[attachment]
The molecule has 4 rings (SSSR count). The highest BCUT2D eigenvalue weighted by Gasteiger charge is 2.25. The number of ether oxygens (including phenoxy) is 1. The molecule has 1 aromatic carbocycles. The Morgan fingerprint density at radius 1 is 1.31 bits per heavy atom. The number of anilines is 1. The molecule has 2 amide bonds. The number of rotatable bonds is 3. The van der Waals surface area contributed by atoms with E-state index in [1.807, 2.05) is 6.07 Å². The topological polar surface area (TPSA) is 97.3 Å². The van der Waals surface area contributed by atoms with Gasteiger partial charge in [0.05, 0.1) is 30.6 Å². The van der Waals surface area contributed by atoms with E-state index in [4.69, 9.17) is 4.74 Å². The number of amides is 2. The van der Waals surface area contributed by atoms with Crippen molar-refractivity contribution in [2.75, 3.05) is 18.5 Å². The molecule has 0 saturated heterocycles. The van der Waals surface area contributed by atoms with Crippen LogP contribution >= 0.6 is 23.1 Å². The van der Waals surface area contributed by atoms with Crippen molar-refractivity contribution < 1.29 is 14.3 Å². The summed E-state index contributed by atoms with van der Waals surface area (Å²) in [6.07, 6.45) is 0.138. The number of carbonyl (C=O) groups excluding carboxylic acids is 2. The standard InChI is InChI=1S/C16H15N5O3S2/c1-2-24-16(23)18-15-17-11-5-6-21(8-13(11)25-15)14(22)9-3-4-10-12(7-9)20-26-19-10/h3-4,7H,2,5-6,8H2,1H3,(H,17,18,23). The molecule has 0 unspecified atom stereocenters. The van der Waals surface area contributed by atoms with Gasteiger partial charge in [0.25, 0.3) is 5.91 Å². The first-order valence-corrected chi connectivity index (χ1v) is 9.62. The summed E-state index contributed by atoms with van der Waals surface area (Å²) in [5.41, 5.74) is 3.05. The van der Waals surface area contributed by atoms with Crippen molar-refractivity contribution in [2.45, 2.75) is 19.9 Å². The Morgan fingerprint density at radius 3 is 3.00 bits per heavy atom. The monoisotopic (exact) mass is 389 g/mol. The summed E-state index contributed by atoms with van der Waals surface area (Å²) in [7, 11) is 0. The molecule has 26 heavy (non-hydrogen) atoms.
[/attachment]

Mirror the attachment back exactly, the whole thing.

The molecule has 4 rings (SSSR count). The highest BCUT2D eigenvalue weighted by Gasteiger charge is 2.25. The number of ether oxygens (including phenoxy) is 1. The molecule has 1 aromatic carbocycles. The Morgan fingerprint density at radius 1 is 1.31 bits per heavy atom. The number of anilines is 1. The molecule has 2 amide bonds. The number of rotatable bonds is 3. The van der Waals surface area contributed by atoms with E-state index in [1.807, 2.05) is 6.07 Å². The topological polar surface area (TPSA) is 97.3 Å². The van der Waals surface area contributed by atoms with Gasteiger partial charge in [0.05, 0.1) is 30.6 Å². The van der Waals surface area contributed by atoms with E-state index in [4.69, 9.17) is 4.74 Å². The number of amides is 2. The van der Waals surface area contributed by atoms with Crippen molar-refractivity contribution in [2.75, 3.05) is 18.5 Å². The molecule has 0 saturated heterocycles. The van der Waals surface area contributed by atoms with Crippen LogP contribution >= 0.6 is 23.1 Å². The van der Waals surface area contributed by atoms with Crippen molar-refractivity contribution < 1.29 is 14.3 Å². The summed E-state index contributed by atoms with van der Waals surface area (Å²) in [6.07, 6.45) is 0.138. The number of carbonyl (C=O) groups excluding carboxylic acids is 2. The standard InChI is InChI=1S/C16H15N5O3S2/c1-2-24-16(23)18-15-17-11-5-6-21(8-13(11)25-15)14(22)9-3-4-10-12(7-9)20-26-19-10/h3-4,7H,2,5-6,8H2,1H3,(H,17,18,23). The molecule has 0 unspecified atom stereocenters. The van der Waals surface area contributed by atoms with Gasteiger partial charge in [0.25, 0.3) is 5.91 Å². The first-order valence-corrected chi connectivity index (χ1v) is 9.62. The summed E-state index contributed by atoms with van der Waals surface area (Å²) in [5.41, 5.74) is 3.05. The van der Waals surface area contributed by atoms with Crippen molar-refractivity contribution in [2.45, 2.75) is 19.9 Å². The Morgan fingerprint density at radius 3 is 3.00 bits per heavy atom. The monoisotopic (exact) mass is 389 g/mol. The summed E-state index contributed by atoms with van der Waals surface area (Å²) in [7, 11) is 0. The molecule has 26 heavy (non-hydrogen) atoms.